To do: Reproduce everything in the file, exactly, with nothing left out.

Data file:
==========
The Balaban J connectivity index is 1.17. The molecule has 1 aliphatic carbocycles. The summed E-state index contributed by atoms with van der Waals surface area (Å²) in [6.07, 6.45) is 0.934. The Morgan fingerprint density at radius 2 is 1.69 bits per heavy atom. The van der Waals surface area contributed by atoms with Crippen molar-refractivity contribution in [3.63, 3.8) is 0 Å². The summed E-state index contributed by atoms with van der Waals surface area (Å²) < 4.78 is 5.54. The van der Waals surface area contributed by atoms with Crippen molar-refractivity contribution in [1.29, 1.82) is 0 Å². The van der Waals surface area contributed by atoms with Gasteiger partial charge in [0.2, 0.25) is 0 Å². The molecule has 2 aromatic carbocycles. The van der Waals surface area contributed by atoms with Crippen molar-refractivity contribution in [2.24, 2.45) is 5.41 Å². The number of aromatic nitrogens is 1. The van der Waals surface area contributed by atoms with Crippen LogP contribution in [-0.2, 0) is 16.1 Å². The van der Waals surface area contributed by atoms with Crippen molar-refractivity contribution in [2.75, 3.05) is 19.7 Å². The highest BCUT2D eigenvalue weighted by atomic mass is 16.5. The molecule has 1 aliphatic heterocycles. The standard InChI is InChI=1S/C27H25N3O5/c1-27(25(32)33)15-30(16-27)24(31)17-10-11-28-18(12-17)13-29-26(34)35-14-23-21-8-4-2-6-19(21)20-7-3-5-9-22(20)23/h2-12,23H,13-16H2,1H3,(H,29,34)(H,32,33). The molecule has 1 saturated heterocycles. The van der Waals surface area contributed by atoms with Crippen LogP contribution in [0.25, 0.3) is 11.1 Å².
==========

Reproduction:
The Balaban J connectivity index is 1.17. The molecule has 1 aliphatic carbocycles. The summed E-state index contributed by atoms with van der Waals surface area (Å²) in [6.07, 6.45) is 0.934. The Morgan fingerprint density at radius 2 is 1.69 bits per heavy atom. The van der Waals surface area contributed by atoms with Crippen molar-refractivity contribution in [3.63, 3.8) is 0 Å². The summed E-state index contributed by atoms with van der Waals surface area (Å²) < 4.78 is 5.54. The van der Waals surface area contributed by atoms with Crippen molar-refractivity contribution in [1.29, 1.82) is 0 Å². The van der Waals surface area contributed by atoms with Gasteiger partial charge in [0.2, 0.25) is 0 Å². The molecule has 2 aromatic carbocycles. The van der Waals surface area contributed by atoms with Crippen molar-refractivity contribution in [2.24, 2.45) is 5.41 Å². The number of aromatic nitrogens is 1. The van der Waals surface area contributed by atoms with Crippen LogP contribution in [-0.2, 0) is 16.1 Å². The van der Waals surface area contributed by atoms with Crippen molar-refractivity contribution in [2.75, 3.05) is 19.7 Å². The highest BCUT2D eigenvalue weighted by atomic mass is 16.5. The molecule has 1 aliphatic heterocycles. The standard InChI is InChI=1S/C27H25N3O5/c1-27(25(32)33)15-30(16-27)24(31)17-10-11-28-18(12-17)13-29-26(34)35-14-23-21-8-4-2-6-19(21)20-7-3-5-9-22(20)23/h2-12,23H,13-16H2,1H3,(H,29,34)(H,32,33). The molecule has 1 saturated heterocycles. The van der Waals surface area contributed by atoms with Crippen LogP contribution in [0.25, 0.3) is 11.1 Å².